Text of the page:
O.K.: Let’s dwell on the situation in Chile. Preparation of a national referendum on the future Constitution of Chile has become an answer to the mass demonstrations at the end of the last year. The plebiscite is to be held in April. How would you estimate this process? What is your personal view on reforming the Chilean constitution?

M. E.-O.: The Chilean economy is poorly diversified and has a low wage level. Chile exports mainly three products: salmon, copper and wood. Given the high level of inequality, it explains why a significant part of the population is experiencing discontent and fatigue, which resulted in particularly severe, right down to violence, street protests. And the best way out, though far from ideal, but acceptable, has lied through the plebiscite, the first in the Chilean history. The referendum is planned for April when we will decide the future of the Constitution, our fundamental law. A significant, historic, incredible moment. But not without problems. Because the conservative president is opposed to a plebiscite, and society reasonably believes that changing the Constitution is not synonymous with prosperity.

O.K.: What significance do you attach to your work as part of the Puebla group, created last year with your direct participation? How would you describe the goals of this association?

M. E.-O.: The Puebla Group is an association of independent men and women who are ready for a constructive dialogue, representing themselves, not their political parties. The progressive union of the centre-left. We agreed to meet three times a year to discuss the problems of progressivism.

The first constituent meeting was held in the city of Puebla, Mexico. It was attended by 30 participants from 10 countries. We agreed mainly to continue work on reducing the influence of the judicial bodies on the development of progressive political projects. We also agreed to formulate concrete proposals to deepen regional integration.

The second meeting, which was held in Buenos Aires, Argentina, with the participation of Argentine President Alberto Fernandez, was already attended by 40 participants from 13 countries. We have taken a big step forward in developing a proposal for the convergence of the countries of Latin America, which consists in the work of numerous regional multilateral platforms: ALBA, UNASUR, MERCOSUR, PROSUR, the Lima group. The de Puebla Group promotes the idea that ‘together we will achieve more,’ and that Latin America should unite against the backdrop of the Sino-American trade war, in the face of such a difficult trade and political partner as Europe, in order to expand trade relations within the region, but first of all, for peace.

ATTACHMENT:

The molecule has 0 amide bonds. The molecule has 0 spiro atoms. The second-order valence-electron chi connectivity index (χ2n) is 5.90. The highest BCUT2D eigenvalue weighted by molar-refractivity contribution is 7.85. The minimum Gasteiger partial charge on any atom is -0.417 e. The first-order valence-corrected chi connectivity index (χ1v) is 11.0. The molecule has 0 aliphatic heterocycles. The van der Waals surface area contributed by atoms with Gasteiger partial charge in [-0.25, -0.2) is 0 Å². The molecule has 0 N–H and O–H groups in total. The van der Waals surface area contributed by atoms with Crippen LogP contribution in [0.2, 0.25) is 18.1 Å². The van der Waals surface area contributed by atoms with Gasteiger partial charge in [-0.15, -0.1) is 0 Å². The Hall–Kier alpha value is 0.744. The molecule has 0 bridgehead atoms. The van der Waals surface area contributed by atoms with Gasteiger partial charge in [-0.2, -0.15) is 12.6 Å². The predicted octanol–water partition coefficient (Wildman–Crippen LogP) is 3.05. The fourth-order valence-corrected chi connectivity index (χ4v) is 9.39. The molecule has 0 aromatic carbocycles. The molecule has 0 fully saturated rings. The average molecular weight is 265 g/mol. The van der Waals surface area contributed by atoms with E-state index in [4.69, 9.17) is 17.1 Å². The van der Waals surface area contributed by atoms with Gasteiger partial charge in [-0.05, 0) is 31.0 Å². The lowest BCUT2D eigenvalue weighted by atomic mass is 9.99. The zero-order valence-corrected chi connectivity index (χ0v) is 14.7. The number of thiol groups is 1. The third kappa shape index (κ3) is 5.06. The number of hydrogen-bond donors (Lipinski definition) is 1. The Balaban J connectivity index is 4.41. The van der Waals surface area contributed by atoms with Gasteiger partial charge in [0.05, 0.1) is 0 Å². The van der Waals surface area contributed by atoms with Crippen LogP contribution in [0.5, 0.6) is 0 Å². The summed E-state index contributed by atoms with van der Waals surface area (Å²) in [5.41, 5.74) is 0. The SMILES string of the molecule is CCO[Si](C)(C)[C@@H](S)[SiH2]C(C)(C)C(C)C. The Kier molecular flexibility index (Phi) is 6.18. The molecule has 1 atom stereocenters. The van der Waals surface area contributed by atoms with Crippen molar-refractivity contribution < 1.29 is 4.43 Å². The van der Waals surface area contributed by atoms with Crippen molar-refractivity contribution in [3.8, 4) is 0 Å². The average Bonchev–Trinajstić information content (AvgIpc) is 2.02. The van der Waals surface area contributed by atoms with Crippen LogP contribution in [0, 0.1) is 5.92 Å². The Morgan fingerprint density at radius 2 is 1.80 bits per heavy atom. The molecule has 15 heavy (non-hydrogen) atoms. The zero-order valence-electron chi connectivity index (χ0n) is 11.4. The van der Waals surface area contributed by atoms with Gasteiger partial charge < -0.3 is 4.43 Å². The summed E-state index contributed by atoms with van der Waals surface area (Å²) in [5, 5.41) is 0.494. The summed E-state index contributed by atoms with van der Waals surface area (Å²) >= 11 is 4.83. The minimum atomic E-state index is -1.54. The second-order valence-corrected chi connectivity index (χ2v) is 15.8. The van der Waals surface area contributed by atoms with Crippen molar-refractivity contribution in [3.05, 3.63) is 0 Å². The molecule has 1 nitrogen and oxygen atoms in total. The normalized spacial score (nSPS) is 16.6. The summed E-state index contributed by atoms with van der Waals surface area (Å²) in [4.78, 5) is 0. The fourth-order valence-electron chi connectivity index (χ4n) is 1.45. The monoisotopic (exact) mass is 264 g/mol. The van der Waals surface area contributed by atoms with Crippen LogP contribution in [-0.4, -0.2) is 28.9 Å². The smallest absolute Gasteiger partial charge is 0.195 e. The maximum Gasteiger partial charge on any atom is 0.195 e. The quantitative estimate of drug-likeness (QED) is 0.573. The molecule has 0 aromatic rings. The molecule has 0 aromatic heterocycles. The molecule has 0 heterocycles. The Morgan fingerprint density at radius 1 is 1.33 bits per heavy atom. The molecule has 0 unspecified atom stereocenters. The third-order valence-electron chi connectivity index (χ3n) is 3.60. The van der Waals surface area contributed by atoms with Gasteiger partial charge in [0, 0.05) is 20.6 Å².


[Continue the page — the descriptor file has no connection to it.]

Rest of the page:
O.K.: It is worth noting that your documentary “Latin America: The Giant in Turmoil” was met with interest by the audience in St. Petersburg, but some aspects have lost their relevance since several political changes in the region. How would you comment on this? Do the unfolding developments speak in favour of certain heroes of your film? Do you have any plans or ideas related to Russia and Russian partners?

M. E.-O.: A lot of things have happened. The ex-president of Brazil, Lula, who received the term illegally, was released. This happened at the same time as we witnessed the coup d’etat and the overthrow of Evo Morales, democratically elected in accordance with the Bolivian Constitution. The progressives have returned to the Argentine government.

The documentary reflects my subjective search. I am an author and did not seek to be objective. It is my vision of the problems of Latin America and the reasons why it faces such difficulties. We would like the film to be watched by as many people as possible, including in Russia. Also, as a member of the Puebla Group, I understand the need to remove ideology from relations, make them more constructive, and thus contribute to the establishment of fraternal and partnership relations with other countries, including Russia and its leaders.


The audio version is available here.